A trade union has slammed plans to slash the numbers of bobbies on the beat, branding the plans ‘dangerous’.
Just a fortnight after proposals to close enquiry desks at Houghton Regis and Dunstable police stations were announced, fresh plans to cut the amount of officers have surfaced.
Beds Police has entered formal consultation with its staff over the move– which would see the numbersof PCSOs reduced from 108 to 46 and investigation officers cut from 44 to 10.
Police and crime commissioner Olly Martins has said that the proposal will help the force find the £17.5 million in savings it needs over the next four years.
However UNISON has claimed that the cutback threatens public safety.
Branch secretary Sarah Crowe said: “UNISON is concerned that the proposals will lead to a much reduced service and a loss of public confidence in the police.
“This unprecedented plan to drastically reduce police staff numbers in vital front line roles is a direct result of cuts in funding imposed by the government.
“UNISON believes the reductions in police staff will result in less police officers being available to help the public because they will be carrying out the work of police staff who have been made redundant.”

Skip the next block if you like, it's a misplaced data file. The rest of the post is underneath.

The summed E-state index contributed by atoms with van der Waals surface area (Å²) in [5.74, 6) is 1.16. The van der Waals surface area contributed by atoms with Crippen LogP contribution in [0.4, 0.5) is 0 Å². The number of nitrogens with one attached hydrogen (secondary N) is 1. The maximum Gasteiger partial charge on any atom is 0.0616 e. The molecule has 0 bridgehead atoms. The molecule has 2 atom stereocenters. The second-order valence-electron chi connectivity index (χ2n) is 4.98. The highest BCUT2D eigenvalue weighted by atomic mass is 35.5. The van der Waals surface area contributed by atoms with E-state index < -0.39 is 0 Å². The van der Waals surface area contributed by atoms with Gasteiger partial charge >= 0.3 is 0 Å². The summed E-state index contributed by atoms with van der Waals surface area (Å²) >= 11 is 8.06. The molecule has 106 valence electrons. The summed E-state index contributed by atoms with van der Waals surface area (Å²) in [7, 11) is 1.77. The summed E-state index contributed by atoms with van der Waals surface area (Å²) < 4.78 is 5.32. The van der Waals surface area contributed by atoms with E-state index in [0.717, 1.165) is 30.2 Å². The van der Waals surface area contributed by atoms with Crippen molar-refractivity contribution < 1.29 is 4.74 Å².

Ms Crowe added: “People living and working in Bedfordshire have not been given the opportunity to voice their opinions on these major changes to the way police services will be provided in the future.
“UNISON believes they should be consulted before any changes are made to front line policing.”
According to Beds Police almost half of its job-threatended PCSOs have expressed an interest in becoming regular officers, while a ‘small number’ of investigation officers have said the same.
PCC Olly Martins continues to appeal to the Home Office for extra funding, but has been hampered by the government’s reducing police budget.
He said: “The government is currently reviewing its police funding formula, which may finally see Bedfordshire receiving a fairer share of the national grant cake.
“With a 25-40% cut to the overall amount spent by government on policing expected in the Chancellor’s spending review in November...essentially we are likely to receive a larger slice of a reducing cake.
“Unfortunately, until we know one way or the other what the Home Office is going to do, we have to proceed on the basis of the budget we have, including the need to find £17.5 million of savings over the next four years.”
He added: “I very much hope the loss of these experienced and committed PCSOs and investigating officers can be avoided.“